Colin Stetson

Colin Stetson was born and raised in Ann Arbor, spent a decade in San Francisco and Brooklyn honing his formidable talents as a horn player, eventually settling in Montreal in 2007. Over the years he has worked extensively live and in studio with a wide range of bands and musicians including Tom Waits, Arcade Fire, Bon Iver, TV On The Radio, Feist, Laurie Anderson, Lou Reed, Bill Laswell, Evan Parker, The Chemical Brothers, Animal Collective, Hamid Drake, LCD Soundsystem, The National, Angelique Kidjo, Fink, and David Gilmore.

Meanwhile he has developed an utterly unique voice as a soloist, principally on saxophones and clarinets, his intense technical prowess matched by his exhilarating and emotionally gripping skills as a songwriter. Stetson’s astounding physical engagement with his instruments (chiefly bass and alto saxophones) produces emotionally rich and polyphonic compositions that transcend expectations of what solo horn playing can sound like. Stetson is equally at home in the avant jazz tradition of players who have pushed the boundaries of the instrument through circular breathing, embouchure, etc.(i.e. Evan Parker, Mats Gustafsson) and at the nexus of noise/drone/minimalist music that encompasses genres like dark metal, post-rock and contemporary electronics (i.e.Tim Hecker, Ben Frost – both of whom have mixed or remixed Stetson recordings).
Colin Stetson will perform at MaerzMusik/The Long Now in Berlin on March 25th.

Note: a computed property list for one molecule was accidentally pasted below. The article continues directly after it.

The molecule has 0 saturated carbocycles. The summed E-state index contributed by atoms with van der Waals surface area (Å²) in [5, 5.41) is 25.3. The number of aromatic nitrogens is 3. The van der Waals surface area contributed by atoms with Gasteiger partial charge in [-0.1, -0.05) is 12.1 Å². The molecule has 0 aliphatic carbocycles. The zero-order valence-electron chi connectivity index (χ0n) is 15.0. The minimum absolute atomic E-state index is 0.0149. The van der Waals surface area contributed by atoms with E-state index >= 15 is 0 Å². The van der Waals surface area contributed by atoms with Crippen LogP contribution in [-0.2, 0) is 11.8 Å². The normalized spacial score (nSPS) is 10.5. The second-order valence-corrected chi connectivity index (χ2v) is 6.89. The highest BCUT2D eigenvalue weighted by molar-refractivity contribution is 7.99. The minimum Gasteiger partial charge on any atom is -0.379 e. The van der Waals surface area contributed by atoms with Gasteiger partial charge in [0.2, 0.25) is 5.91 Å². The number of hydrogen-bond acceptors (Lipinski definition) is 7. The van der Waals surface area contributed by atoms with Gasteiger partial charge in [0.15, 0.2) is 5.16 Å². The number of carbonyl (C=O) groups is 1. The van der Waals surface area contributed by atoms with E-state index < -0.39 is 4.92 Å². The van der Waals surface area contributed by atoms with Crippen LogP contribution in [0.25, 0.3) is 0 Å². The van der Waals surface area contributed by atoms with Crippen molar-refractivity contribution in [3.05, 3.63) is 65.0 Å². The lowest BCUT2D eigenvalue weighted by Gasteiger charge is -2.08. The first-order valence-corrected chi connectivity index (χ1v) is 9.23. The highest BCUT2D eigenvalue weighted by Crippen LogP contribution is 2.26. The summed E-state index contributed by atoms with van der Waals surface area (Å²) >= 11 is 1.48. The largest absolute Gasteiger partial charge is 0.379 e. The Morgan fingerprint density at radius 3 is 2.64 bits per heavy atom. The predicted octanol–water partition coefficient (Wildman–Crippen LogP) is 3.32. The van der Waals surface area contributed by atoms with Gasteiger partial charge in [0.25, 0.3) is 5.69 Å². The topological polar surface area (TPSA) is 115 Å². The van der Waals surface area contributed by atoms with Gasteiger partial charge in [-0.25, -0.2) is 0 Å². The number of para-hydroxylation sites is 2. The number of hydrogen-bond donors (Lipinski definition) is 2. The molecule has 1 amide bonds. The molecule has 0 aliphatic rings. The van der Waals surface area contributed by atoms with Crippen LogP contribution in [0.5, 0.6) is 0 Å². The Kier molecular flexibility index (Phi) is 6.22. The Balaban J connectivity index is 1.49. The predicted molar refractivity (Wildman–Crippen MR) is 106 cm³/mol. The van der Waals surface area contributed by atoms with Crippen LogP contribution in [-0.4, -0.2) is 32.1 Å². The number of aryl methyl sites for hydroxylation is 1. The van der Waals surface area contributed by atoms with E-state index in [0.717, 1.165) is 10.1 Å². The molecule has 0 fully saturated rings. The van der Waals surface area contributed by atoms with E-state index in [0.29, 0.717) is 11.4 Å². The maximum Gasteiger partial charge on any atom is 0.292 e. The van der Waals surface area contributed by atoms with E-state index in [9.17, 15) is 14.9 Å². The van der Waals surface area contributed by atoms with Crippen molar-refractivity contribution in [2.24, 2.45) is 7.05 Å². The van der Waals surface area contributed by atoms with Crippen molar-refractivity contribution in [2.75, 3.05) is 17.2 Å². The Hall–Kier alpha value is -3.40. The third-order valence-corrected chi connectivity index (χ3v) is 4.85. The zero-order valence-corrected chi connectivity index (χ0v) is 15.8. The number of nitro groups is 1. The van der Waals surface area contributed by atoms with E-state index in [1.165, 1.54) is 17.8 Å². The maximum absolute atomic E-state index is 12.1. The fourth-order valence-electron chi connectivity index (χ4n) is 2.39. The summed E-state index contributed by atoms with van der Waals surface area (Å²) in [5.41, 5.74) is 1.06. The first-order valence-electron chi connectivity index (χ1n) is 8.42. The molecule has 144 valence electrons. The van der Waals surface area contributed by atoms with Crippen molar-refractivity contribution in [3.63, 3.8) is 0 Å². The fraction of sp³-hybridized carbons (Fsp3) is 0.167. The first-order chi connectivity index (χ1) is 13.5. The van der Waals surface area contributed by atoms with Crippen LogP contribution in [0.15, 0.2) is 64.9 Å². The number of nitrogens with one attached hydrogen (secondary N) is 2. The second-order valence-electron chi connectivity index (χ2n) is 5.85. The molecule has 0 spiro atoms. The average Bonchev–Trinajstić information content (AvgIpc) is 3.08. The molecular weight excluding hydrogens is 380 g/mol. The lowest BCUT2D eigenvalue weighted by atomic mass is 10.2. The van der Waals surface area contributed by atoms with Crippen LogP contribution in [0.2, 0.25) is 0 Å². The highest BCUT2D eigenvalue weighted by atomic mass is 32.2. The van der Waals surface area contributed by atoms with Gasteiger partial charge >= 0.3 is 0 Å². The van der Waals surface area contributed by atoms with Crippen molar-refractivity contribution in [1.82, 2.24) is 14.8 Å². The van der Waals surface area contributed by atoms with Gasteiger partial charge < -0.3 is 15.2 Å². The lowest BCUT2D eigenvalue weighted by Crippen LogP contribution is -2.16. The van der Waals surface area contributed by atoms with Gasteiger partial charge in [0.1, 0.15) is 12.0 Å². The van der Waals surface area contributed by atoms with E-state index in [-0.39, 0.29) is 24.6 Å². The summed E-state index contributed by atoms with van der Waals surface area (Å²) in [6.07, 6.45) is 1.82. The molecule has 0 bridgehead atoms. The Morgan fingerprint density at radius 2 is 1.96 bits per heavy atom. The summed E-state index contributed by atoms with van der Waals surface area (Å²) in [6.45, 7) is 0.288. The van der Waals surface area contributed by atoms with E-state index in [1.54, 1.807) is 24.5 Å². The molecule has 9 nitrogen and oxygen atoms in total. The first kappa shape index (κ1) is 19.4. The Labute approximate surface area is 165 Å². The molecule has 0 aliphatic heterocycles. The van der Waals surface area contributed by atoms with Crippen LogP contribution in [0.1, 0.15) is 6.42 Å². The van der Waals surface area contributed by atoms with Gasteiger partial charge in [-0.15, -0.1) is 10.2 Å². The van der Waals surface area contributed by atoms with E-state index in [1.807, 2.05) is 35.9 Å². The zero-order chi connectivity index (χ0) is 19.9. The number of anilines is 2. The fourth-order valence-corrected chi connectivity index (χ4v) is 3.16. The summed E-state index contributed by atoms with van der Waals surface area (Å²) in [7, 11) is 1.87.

1. Evolution by natural selection

2. The universe is expanding

3. Japanese breakfast is my favorite breakfast


1. What is the biggest inspiration for your music?
Musically speaking, the biggest inspirations are Jimi Hendrix and Nobukazu Takemura. In the world, the biggest inspirations are running up mountains and staring at sunlight on moving water.

2. How and when did you get into making music?
I started playing saxophone at age 9 in school at the time. I suppose I became “serious” about it when I was 15 and started studying with a teacher who was able to show me what was possible and to inspire me to achieve unrealistic goals, simply because I didn’t know they were unrealistic.

3. What are your 5 favorite albums of all time?
Glenn Gould: Bach’s Goldberg Variations, 1981
Nusrat Fateh Ali Khan: The Day the Night, The Dawn, the Dusk
Van Morrison: Astral Weeks
Peter Brotzmann & Bill Laswell: Lowlife
Meshuggah: The Violent Sleep of Reason

4. What do you associate with Berlin?
My friends who live there and make it a place that feels like home to me.

5. What’s your favorite place in your town?
My backyard.

6.If there was no music in the world, what would you do instead?
I would be a dancer

7. What was the last record you bought?
Odoro Matilda

8. Who would you most like to collaborate with?
Jimi Hendrix

9. What was your best gig (as performer or spectator)?
Arthur Doyle solo at Tonic, NYC, in 1997

10. How important is technology to your creative process?
The technology I use in solo performance is only my microphones, and these don’t tend to be a part of my practice or writing, so I’d say that the technology beyond my saxophones really doesn’t play a role in the creative process. Not until recording starts.

11. Do you have siblings and how do they feel about your career/art?
I have 3 siblings, and they are supportive and loving. My sister is also a musician, an opera singer, and we collaborated on a record together in 2016 called SORROW: a reimagining of Gorecki’s 3rd Symphony.

To Listen: